• Christine Lee

    Although poison ivy can be a cause of severe skin irritation it is not a serious health threat. Poison ivy is just one of the many plants found in the United States that can cause such a reaction upon contact with the skin. This response is termed as contact dermatitis and more appropriately allergic contact dermatitis, as this is an allergic reaction. Allergic contact dermatitis of this nature, when the irritant is a plant, is termed as allergic phytodermatitis. Although there are plenty of home remedies for poison ivy that can provide some swift poison ivy relief, prevention is the most effective strategy. Home remedies for poison ivy are primarily aimed at providing relief from the poison ivy symptoms, but even the best treatment for poison ivy blisters cannot eliminate the symptoms altogether. Before we delve into poison ivy relief solutions and natural remedies for poison ivy rashes it would be wise to gather information on preventive measures you could take so that you do not even need to try out any poison ivy treatment at home. Here are some tips that could help avert a poison ivy reaction:

    The best way to avoid experiencing a poison ivy rash would quite naturally be by simply avoiding contact with the plant. This is of course a lot easier said than done, and is not really feasible. Even for those who know exactly what the plant looks like it would be hard to prevent contact, particularly when in thick vegetation as the plants can often go unnoticed. Clothing may offer some amount of protection, although limited. Try and wear long trousers and long sleeves when gardening or in an environment where you would be likely to come in contact with the plant. This may be uncomfortable but it could reduce the risk of a rash at least slightly. Barrier creams could help too, but they are again not horribly effective. When gardening and getting rid of weeds make sure that you wear gloves with your shirt sleeves tucked in tight so as to also protect the wrists and forearms which generally tend to get exposed. Gloves are extremely important and it would be best to use vinyl ones as they are not absorbent as most other materials.

    In the event that you are exposed to poison ivy or suspect that you may have come in contact with the plant, then it would be wise to wash your skin with cool water as thoroughly as possible. However, this needs to be done swiftly as the reaction although not noticeable will already begin to set in. Since direct skin contact is not the only source of cause of a poison ivy rash and contact with residue left on other objects or animals is also a risk factor, it would be advisable to thoroughly wash all articles of clothing and any other objects that came in contact with the plant. Besides this you could also bathe your pet thoroughly if they have been roaming outdoors in areas that could have poison ivy.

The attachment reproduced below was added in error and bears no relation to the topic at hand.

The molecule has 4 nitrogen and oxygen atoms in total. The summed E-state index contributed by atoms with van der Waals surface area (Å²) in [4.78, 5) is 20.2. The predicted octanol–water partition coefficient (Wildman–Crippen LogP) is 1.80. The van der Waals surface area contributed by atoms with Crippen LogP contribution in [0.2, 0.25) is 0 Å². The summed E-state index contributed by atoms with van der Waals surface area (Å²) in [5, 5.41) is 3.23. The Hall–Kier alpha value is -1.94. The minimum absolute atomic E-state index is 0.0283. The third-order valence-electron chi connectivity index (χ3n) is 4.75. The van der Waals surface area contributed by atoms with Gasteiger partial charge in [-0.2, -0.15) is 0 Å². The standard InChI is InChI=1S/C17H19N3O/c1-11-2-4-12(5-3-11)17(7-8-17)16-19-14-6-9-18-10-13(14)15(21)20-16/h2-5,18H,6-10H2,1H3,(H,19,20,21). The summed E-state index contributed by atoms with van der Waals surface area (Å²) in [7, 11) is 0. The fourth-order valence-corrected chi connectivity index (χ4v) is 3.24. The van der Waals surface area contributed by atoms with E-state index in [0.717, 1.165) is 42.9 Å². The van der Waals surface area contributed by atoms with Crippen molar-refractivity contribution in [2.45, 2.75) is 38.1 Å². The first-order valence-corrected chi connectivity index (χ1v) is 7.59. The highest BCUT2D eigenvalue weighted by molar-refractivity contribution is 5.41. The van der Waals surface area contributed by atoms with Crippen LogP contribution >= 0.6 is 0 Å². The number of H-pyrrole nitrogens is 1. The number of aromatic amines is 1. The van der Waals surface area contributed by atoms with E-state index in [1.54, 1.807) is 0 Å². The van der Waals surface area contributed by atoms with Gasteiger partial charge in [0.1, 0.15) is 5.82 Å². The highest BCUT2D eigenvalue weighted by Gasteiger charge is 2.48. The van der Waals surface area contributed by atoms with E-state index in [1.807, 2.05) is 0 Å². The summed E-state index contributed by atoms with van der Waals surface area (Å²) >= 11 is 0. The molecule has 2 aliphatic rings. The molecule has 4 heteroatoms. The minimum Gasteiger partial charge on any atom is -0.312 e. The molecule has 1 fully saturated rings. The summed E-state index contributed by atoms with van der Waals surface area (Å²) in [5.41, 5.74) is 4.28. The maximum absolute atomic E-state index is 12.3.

Treating poison ivy rashes should therefore quite naturally begin with a cleansing routine for poison ivy removal from clothing and any other household items. The condition normally resolves naturally within one to three weeks, but here are some home remedies for poison ivy rash that should offer some prompt poison ivy relief.

    Once the skin begins to blister and itch it is most important that you avoid giving in to the urge to scratch at the inflamed and blistered skin. Breakage of the blisters and skin damage could lead to a bacterial infection that would be much worse than the poison ivy rash itself. One natural remedy for poison ivy relief involves the use of hot water and bananas. Strange as it may sound this is actually believed to offer considerable relief from the poison ivy rash symptoms. Take a hot shower as this will actually help relieve the inflammation. After you’re done showering apply a banana peel over the areas of skin that are experiencing a rash for quick poison ivy relief.

    One of the ingredients used in remedies and home treatments for poison ivy relief would be burdock roots. This unassuming herb has medicinal properties and can be used to prepare tea that can be applied to the skin and left to dry. This provides some much needed relief from the symptoms

  • Bert Smith

    Try some vinegar to stop the itching! Thats my only suggestion!!

  • Phil M

    Cook some oat meal, let it cool, then apply to affected area. Seriously, this is what the old timers did.

  • Honesty101

    This has happened to me before(I get rashes easily) and oatmeal helps. Just pour it into a tub with warm water and sit in it for at least ten-twenty minutes the pain goes away temporarily.

  • Crystal

    first off have you washed off the area that was affected by poison ivy? Also i mean no offence but are you positive that it is poison ivy?

    Be careful when using home remedies what works for some might not work for you and could also make it worse.

    here are some websites that may help you out.


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